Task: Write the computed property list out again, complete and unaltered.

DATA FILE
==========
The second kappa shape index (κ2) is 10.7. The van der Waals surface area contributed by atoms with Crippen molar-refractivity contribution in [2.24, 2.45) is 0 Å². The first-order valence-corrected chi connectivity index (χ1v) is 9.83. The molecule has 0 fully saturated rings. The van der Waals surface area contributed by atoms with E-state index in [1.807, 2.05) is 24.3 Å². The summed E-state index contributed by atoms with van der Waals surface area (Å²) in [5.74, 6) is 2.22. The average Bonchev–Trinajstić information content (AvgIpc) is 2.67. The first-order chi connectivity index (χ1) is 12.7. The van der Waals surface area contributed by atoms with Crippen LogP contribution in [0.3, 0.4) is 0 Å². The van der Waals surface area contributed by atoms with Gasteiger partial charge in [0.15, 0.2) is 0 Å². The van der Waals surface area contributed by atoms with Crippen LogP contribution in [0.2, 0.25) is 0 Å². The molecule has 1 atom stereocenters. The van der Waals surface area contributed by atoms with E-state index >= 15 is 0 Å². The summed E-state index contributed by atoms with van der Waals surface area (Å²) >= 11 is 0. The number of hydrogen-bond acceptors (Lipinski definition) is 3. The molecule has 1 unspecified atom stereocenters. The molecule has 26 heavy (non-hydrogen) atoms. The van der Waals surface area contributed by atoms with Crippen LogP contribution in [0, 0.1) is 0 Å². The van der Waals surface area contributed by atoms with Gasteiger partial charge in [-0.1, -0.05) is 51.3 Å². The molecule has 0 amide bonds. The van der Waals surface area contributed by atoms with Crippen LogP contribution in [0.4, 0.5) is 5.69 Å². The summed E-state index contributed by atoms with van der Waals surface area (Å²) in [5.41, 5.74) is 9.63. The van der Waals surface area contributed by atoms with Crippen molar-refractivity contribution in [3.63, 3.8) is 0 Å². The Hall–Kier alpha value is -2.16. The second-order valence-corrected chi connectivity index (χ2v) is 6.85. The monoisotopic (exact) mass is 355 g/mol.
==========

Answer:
The second kappa shape index (κ2) is 10.7. The van der Waals surface area contributed by atoms with Crippen molar-refractivity contribution in [2.24, 2.45) is 0 Å². The first-order valence-corrected chi connectivity index (χ1v) is 9.83. The molecule has 0 fully saturated rings. The van der Waals surface area contributed by atoms with E-state index in [1.807, 2.05) is 24.3 Å². The summed E-state index contributed by atoms with van der Waals surface area (Å²) in [5.74, 6) is 2.22. The average Bonchev–Trinajstić information content (AvgIpc) is 2.67. The first-order chi connectivity index (χ1) is 12.7. The van der Waals surface area contributed by atoms with Crippen LogP contribution in [0.3, 0.4) is 0 Å². The van der Waals surface area contributed by atoms with Gasteiger partial charge in [0.15, 0.2) is 0 Å². The van der Waals surface area contributed by atoms with Crippen LogP contribution in [0.2, 0.25) is 0 Å². The molecule has 1 atom stereocenters. The van der Waals surface area contributed by atoms with E-state index >= 15 is 0 Å². The summed E-state index contributed by atoms with van der Waals surface area (Å²) >= 11 is 0. The number of hydrogen-bond acceptors (Lipinski definition) is 3. The molecule has 1 unspecified atom stereocenters. The molecule has 26 heavy (non-hydrogen) atoms. The van der Waals surface area contributed by atoms with Crippen LogP contribution in [0, 0.1) is 0 Å². The van der Waals surface area contributed by atoms with Gasteiger partial charge in [-0.1, -0.05) is 51.3 Å². The molecule has 0 amide bonds. The van der Waals surface area contributed by atoms with Crippen LogP contribution in [0.4, 0.5) is 5.69 Å². The summed E-state index contributed by atoms with van der Waals surface area (Å²) in [5.41, 5.74) is 9.63. The van der Waals surface area contributed by atoms with Crippen molar-refractivity contribution in [3.63, 3.8) is 0 Å². The Hall–Kier alpha value is -2.16. The second-order valence-corrected chi connectivity index (χ2v) is 6.85. The monoisotopic (exact) mass is 355 g/mol.